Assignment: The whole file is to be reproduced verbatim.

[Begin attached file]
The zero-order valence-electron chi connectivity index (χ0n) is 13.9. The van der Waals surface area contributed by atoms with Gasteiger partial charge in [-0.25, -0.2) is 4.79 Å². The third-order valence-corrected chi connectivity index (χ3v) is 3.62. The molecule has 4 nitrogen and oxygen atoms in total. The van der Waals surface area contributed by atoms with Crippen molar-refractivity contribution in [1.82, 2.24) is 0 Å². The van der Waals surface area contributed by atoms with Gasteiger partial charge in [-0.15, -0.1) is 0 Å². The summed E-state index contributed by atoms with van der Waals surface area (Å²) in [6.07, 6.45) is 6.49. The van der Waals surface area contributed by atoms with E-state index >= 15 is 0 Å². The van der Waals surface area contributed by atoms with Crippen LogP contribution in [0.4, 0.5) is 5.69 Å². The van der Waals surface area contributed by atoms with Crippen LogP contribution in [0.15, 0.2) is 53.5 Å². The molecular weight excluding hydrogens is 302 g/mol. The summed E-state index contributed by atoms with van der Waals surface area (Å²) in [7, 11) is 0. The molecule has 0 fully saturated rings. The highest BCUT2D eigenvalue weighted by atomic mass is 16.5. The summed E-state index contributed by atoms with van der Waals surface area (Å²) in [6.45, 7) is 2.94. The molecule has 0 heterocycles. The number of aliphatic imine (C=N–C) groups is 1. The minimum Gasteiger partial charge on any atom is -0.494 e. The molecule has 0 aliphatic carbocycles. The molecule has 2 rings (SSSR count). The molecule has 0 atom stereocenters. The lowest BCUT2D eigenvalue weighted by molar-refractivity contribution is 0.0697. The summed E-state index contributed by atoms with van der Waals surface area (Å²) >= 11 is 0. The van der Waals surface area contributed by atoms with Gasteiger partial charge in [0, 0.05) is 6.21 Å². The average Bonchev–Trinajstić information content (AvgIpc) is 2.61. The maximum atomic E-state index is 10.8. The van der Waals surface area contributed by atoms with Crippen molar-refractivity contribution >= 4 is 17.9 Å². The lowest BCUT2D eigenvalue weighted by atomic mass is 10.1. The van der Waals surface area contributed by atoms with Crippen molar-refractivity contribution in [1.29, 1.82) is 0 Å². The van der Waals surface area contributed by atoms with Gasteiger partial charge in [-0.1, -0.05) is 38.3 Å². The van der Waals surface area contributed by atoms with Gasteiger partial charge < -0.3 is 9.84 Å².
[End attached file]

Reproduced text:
The zero-order valence-electron chi connectivity index (χ0n) is 13.9. The van der Waals surface area contributed by atoms with Gasteiger partial charge in [-0.25, -0.2) is 4.79 Å². The third-order valence-corrected chi connectivity index (χ3v) is 3.62. The molecule has 4 nitrogen and oxygen atoms in total. The van der Waals surface area contributed by atoms with Crippen molar-refractivity contribution in [1.82, 2.24) is 0 Å². The van der Waals surface area contributed by atoms with Gasteiger partial charge in [-0.15, -0.1) is 0 Å². The summed E-state index contributed by atoms with van der Waals surface area (Å²) in [6.07, 6.45) is 6.49. The van der Waals surface area contributed by atoms with E-state index >= 15 is 0 Å². The van der Waals surface area contributed by atoms with Crippen LogP contribution in [0.4, 0.5) is 5.69 Å². The van der Waals surface area contributed by atoms with Crippen LogP contribution in [0.15, 0.2) is 53.5 Å². The molecular weight excluding hydrogens is 302 g/mol. The summed E-state index contributed by atoms with van der Waals surface area (Å²) in [7, 11) is 0. The molecule has 0 fully saturated rings. The highest BCUT2D eigenvalue weighted by atomic mass is 16.5. The summed E-state index contributed by atoms with van der Waals surface area (Å²) in [6.45, 7) is 2.94. The molecule has 0 heterocycles. The number of aliphatic imine (C=N–C) groups is 1. The minimum Gasteiger partial charge on any atom is -0.494 e. The molecule has 0 aliphatic carbocycles. The molecule has 2 rings (SSSR count). The molecule has 0 atom stereocenters. The lowest BCUT2D eigenvalue weighted by molar-refractivity contribution is 0.0697. The summed E-state index contributed by atoms with van der Waals surface area (Å²) >= 11 is 0. The van der Waals surface area contributed by atoms with Gasteiger partial charge in [0, 0.05) is 6.21 Å². The average Bonchev–Trinajstić information content (AvgIpc) is 2.61. The maximum atomic E-state index is 10.8. The van der Waals surface area contributed by atoms with Crippen molar-refractivity contribution >= 4 is 17.9 Å². The lowest BCUT2D eigenvalue weighted by atomic mass is 10.1. The van der Waals surface area contributed by atoms with Crippen molar-refractivity contribution in [1.29, 1.82) is 0 Å². The van der Waals surface area contributed by atoms with Gasteiger partial charge in [-0.1, -0.05) is 38.3 Å². The van der Waals surface area contributed by atoms with Gasteiger partial charge < -0.3 is 9.84 Å².